The CADEX line of wheels and bars came in hot this year — expanding an ultra high-end line when most brands are trimming the fat. The brand started with high-end carbon road wheels, moved to saddles, and handlebars. The CADEX AR is on a “one-piece” carbon fiber handlebar.
The construction makes it super lightweight, and the shape is a perfect mix of classic and modern — without the ultra flared drops. The ride is responsive with excellent vibration damping and many places to rest your hands. The subtle backsweep opens the back slightly and takes the pressure off the shoulders. A lovely experience.
Best Endurance Drink Mix
Editor’s Choice: Flow Formulas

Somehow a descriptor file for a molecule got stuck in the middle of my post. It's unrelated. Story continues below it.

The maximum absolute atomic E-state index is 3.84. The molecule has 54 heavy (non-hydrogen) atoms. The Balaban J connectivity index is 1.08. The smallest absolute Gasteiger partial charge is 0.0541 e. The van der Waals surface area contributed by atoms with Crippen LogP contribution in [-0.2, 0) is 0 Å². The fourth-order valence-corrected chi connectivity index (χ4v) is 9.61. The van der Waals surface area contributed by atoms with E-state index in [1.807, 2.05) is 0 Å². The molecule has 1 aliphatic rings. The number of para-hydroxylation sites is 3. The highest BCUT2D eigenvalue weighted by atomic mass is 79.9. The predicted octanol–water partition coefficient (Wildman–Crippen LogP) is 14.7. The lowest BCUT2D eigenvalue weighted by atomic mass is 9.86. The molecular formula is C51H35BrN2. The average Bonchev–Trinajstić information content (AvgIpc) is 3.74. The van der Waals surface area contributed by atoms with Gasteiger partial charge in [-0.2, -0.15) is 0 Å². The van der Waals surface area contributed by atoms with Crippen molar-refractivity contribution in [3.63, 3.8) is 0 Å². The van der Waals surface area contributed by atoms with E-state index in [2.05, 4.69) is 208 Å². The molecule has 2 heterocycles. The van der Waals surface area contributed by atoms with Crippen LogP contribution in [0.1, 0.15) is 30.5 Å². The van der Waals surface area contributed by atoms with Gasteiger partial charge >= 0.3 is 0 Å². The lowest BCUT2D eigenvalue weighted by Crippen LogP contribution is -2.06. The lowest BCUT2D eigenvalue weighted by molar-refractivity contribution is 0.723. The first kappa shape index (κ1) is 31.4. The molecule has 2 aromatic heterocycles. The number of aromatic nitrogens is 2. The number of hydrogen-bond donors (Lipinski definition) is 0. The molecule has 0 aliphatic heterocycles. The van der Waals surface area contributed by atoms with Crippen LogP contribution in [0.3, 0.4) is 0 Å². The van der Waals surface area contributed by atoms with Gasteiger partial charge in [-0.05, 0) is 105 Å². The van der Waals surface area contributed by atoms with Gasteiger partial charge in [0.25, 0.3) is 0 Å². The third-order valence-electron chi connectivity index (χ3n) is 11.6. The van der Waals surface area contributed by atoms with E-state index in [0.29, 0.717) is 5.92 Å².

This choice comes as no surprise for those in the endurance and ultra-distance realm. Flow Formulas was at every ultra distance, mega gravel, or vision quest ride this season, supporting their athletes and others. I swapped out rides on the road for long-distance mountain and gravel adventures this season. Flow Formulas came across my desk at just the right time, and it didn’t come with a long list of claims of auxiliary products that work in tandem — just bonk proof. The mix is easy on the stomach, free of artificial flavors, colors, and the like. It’s as straightforward as you can get for a drink mix these days. The taste is subtle and fresh, not overwhelming or salty, available caffeinated or not. The mix comes in race tubes for easy transportation or aid stops and a scoopable bag for everyday use. I found myself riding longer, happier, with less GI discomfort this season, and I believe Flow Formula played a big role.